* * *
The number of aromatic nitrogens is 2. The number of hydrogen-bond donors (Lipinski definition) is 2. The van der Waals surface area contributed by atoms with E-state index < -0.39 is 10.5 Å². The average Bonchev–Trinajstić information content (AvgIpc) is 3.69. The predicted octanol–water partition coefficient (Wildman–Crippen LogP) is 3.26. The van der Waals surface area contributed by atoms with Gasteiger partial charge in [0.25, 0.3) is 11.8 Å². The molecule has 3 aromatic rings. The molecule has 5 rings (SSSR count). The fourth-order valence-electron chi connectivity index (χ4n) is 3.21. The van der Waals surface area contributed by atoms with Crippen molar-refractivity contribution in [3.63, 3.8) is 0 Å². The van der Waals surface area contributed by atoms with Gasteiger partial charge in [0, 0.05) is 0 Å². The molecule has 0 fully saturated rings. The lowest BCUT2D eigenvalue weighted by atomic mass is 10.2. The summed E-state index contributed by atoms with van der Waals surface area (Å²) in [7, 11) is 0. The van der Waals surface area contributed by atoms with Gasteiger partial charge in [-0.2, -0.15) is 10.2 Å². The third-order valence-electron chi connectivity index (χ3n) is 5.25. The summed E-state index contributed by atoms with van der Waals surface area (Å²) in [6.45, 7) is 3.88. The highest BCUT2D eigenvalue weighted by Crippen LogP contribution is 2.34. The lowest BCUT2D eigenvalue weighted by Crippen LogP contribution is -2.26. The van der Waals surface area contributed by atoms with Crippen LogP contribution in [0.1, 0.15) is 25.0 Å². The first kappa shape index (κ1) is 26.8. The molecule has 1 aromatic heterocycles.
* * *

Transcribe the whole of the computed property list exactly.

The number of aromatic nitrogens is 2. The number of hydrogen-bond donors (Lipinski definition) is 2. The van der Waals surface area contributed by atoms with E-state index < -0.39 is 10.5 Å². The average Bonchev–Trinajstić information content (AvgIpc) is 3.69. The predicted octanol–water partition coefficient (Wildman–Crippen LogP) is 3.26. The van der Waals surface area contributed by atoms with Gasteiger partial charge in [0.25, 0.3) is 11.8 Å². The molecule has 3 aromatic rings. The molecule has 5 rings (SSSR count). The fourth-order valence-electron chi connectivity index (χ4n) is 3.21. The van der Waals surface area contributed by atoms with Crippen molar-refractivity contribution in [3.63, 3.8) is 0 Å². The van der Waals surface area contributed by atoms with Gasteiger partial charge in [0, 0.05) is 0 Å². The molecule has 0 fully saturated rings. The lowest BCUT2D eigenvalue weighted by atomic mass is 10.2. The summed E-state index contributed by atoms with van der Waals surface area (Å²) in [7, 11) is 0. The van der Waals surface area contributed by atoms with Gasteiger partial charge in [-0.2, -0.15) is 10.2 Å². The third-order valence-electron chi connectivity index (χ3n) is 5.25. The summed E-state index contributed by atoms with van der Waals surface area (Å²) in [6.45, 7) is 3.88. The highest BCUT2D eigenvalue weighted by Crippen LogP contribution is 2.34. The lowest BCUT2D eigenvalue weighted by Crippen LogP contribution is -2.26. The van der Waals surface area contributed by atoms with Crippen LogP contribution in [0.1, 0.15) is 25.0 Å². The first kappa shape index (κ1) is 26.8. The molecule has 1 aromatic heterocycles.